Reflections from our March visit

Reflections from our March visit
Fri, 03/25/2011 - 21:32

Greetings from Belize! We have just finished a week filled with rich conversations, school visits, and involvement in planning meetings which provided us with more clarity and a deeper understanding of the education system in Belize.

Most of our week involved participation in working meetings regarding the revision and finalization of the math and science curriculum. Four of us (Courtney, Brenda, Evelaine, and Sandra) first met with Nelson Longsworth, Ministry of Education in Belize on the Monday to review editing that had been done by the Belizean cohort group to both curriculums over the last number of months.  Discussion continued around possibilities for teacher professional development once the curriculum is ready to be piloted with schools. Plans were made to meet with the cohort group on Thursday to share ideas and plan next steps.

Tuesday involved a full day meeting with District Education Managers, Education Officers, Faith Leaders, and principals from across Belize. After an excellent morning of strategic planning exercises using individual district data to set goals, identify strategies for success, as well as for monitoring and evaluating goal attainment, we moved into an afternoon of presentations by Tony on positive classroom behavior management and ours on some possibilities for technology integration in different subject areas and different grades. Both were very well received. In fact, after our technology presentation, a number of participants requested further information and support. One district manager identified that technology integration was just what his district needed and was ready to take the next steps.

Since our visit to Belize followed on the heels of the fact-finding team in February (Stan, Jerome, and Stephen), we were excited about the possibility of visiting schools and beginning conversations with teachers that would facilitate the next steps necessary for meaningful technology integration. We knew that the identified school sites across Belize were in different places in terms of their access to computers and the Internet but had high hopes that one or two might be ready to move forward.

The highlight of our week was on Wednesday morning when Nelson graciously organized visits to two schools in very different situations in Belize City. We were impressed with the quality of the lessons observed in the science and math classes at both schools. We saw examples of excellent teaching strategies being implemented such as cooperative learning, sharing of learning objectives with students, science demonstrations, interactive activities, games, graphic organizers, etc which all led to engaged students.
Lured by the sounds of children playing recorders behind a classroom door, we also learned about a school initiative to bring music education into student lives.  This particular school had hired an itinerant teacher who taught music two or three times each week to 22 young students whose families were fortunate enough to be able to pay the $5 monthly fee.

Both visits to the school computer labs were unplanned. One school had a full lab of mismatched monitors, CPUs, and keyboards. None of the student computers had Internet connection due to past frustrations in trying to make them work. The Internet wiring had all been cut and the computers now were only used as stand-alones. However, the teaching station was complete with a projector and Internet. Software for students was limited to Word, Publisher, Paint, and Excel.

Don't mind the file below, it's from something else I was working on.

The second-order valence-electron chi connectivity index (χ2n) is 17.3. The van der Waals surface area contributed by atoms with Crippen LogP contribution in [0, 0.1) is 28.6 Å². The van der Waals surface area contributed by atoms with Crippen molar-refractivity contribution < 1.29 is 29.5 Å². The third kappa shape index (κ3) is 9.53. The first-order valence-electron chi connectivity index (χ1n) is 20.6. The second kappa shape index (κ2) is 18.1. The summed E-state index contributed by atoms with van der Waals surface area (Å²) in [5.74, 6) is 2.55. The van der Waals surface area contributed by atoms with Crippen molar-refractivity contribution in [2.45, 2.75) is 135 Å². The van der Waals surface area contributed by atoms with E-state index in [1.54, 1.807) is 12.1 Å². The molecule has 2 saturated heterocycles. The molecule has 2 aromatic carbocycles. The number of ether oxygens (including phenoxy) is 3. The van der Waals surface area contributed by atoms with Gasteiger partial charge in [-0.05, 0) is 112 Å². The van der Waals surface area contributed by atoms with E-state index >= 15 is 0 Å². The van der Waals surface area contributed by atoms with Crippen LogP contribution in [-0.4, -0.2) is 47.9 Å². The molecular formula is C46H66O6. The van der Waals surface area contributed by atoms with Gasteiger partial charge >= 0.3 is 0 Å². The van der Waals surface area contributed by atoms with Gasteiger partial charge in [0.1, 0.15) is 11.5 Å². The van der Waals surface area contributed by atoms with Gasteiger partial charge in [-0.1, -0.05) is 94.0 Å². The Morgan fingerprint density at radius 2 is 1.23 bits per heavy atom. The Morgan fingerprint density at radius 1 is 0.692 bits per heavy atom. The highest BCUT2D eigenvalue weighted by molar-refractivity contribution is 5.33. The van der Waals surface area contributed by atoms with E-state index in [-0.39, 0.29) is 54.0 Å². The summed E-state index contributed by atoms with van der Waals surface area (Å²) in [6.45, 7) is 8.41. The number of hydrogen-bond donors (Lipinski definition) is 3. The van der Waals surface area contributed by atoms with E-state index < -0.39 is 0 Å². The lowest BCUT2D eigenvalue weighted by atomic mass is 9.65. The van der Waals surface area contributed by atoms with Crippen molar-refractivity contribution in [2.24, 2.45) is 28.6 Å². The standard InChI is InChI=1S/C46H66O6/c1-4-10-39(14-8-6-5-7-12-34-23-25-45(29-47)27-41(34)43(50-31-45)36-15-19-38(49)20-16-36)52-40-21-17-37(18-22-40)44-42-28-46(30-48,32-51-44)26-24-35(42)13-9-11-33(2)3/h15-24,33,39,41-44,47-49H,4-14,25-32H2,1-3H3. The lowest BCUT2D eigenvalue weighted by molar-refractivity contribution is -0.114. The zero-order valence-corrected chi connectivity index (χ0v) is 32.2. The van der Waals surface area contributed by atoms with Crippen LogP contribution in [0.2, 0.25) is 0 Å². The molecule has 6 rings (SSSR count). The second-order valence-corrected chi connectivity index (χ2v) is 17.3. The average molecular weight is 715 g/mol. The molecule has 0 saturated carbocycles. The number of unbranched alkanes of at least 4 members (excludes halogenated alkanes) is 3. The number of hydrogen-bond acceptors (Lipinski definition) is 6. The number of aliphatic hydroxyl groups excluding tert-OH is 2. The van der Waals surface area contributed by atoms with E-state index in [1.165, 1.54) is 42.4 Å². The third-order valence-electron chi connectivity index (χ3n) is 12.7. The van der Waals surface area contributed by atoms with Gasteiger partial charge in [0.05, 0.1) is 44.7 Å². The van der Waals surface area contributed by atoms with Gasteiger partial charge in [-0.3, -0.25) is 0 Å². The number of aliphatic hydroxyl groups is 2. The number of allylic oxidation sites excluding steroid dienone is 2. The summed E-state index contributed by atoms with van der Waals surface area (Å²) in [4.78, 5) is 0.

We were fortunate enough to meet the computer teacher who shared how she provided access to the lab for all students throughout the school year. Younger students used Paint for drawing and Word for basic writing. Work with older students was connected to curricular areas such as the use of Excel to plot out the distance of planets in the solar system. Students also made cards using Publisher and letter writing with Word. Keyboarding was taught to all students using an older version of Mavis Beacon.

This teacher also spoke of one student who is blind and how she was using technology to provide him with the opportunity to write independently. When on the computer, the software will tell the student where his cursor is on the page and when he writes, it reads out each letter as he types. The challenge is now how to provide him with this access and support in the classroom.

This teacher is one who is well aware of how to effectively use technology as a tool to support teaching and learning as well as how it might be used to enable access for students with special learning needs. We were both really touched by what this teacher is able to do with such limited resources.

The second school also had a computer lab. The good news for this lab was that the principal indicated that the school is receiving free Internet. However, the students are not benefiting from this as all of the CPUs but one was missing, apparently out being repaired.

We both learned a tremendous amount on this trip to Belize. There was great value in meeting so many educators at the different levels in the education system. We are excited about the possibilities for next steps for education and technology integration across Belize and look forward to supporting teachers as they are ready to move forward.

Sandra and Evelaine